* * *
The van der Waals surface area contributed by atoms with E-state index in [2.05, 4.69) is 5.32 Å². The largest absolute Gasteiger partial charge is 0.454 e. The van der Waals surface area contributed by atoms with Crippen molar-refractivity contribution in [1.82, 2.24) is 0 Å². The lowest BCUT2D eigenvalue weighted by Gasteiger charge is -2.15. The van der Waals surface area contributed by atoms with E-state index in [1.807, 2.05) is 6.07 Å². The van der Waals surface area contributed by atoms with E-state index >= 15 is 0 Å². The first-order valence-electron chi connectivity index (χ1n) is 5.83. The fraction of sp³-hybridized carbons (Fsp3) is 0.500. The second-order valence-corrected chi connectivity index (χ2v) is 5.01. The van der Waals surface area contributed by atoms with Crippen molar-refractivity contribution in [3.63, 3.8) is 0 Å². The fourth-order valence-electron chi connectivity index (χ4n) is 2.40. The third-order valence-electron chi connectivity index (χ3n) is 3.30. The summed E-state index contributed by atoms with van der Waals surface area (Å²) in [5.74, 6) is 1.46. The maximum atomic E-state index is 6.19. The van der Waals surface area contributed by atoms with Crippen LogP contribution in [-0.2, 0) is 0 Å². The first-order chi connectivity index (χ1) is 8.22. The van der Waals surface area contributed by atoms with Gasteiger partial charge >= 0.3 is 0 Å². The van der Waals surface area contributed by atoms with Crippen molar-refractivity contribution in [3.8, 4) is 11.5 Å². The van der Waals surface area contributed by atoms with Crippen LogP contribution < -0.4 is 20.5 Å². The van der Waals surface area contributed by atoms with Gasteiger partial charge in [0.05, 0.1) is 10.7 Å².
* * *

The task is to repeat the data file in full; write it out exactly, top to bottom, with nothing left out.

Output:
The van der Waals surface area contributed by atoms with E-state index in [2.05, 4.69) is 5.32 Å². The largest absolute Gasteiger partial charge is 0.454 e. The van der Waals surface area contributed by atoms with Crippen molar-refractivity contribution in [1.82, 2.24) is 0 Å². The lowest BCUT2D eigenvalue weighted by Gasteiger charge is -2.15. The van der Waals surface area contributed by atoms with E-state index in [1.807, 2.05) is 6.07 Å². The van der Waals surface area contributed by atoms with E-state index >= 15 is 0 Å². The first-order valence-electron chi connectivity index (χ1n) is 5.83. The fraction of sp³-hybridized carbons (Fsp3) is 0.500. The second-order valence-corrected chi connectivity index (χ2v) is 5.01. The van der Waals surface area contributed by atoms with Crippen molar-refractivity contribution in [3.63, 3.8) is 0 Å². The fourth-order valence-electron chi connectivity index (χ4n) is 2.40. The third-order valence-electron chi connectivity index (χ3n) is 3.30. The summed E-state index contributed by atoms with van der Waals surface area (Å²) in [5.74, 6) is 1.46. The maximum atomic E-state index is 6.19. The van der Waals surface area contributed by atoms with Crippen LogP contribution in [-0.2, 0) is 0 Å². The first-order chi connectivity index (χ1) is 8.22. The van der Waals surface area contributed by atoms with Gasteiger partial charge >= 0.3 is 0 Å². The van der Waals surface area contributed by atoms with Crippen molar-refractivity contribution in [3.8, 4) is 11.5 Å². The van der Waals surface area contributed by atoms with Crippen LogP contribution < -0.4 is 20.5 Å². The van der Waals surface area contributed by atoms with Gasteiger partial charge in [0.05, 0.1) is 10.7 Å².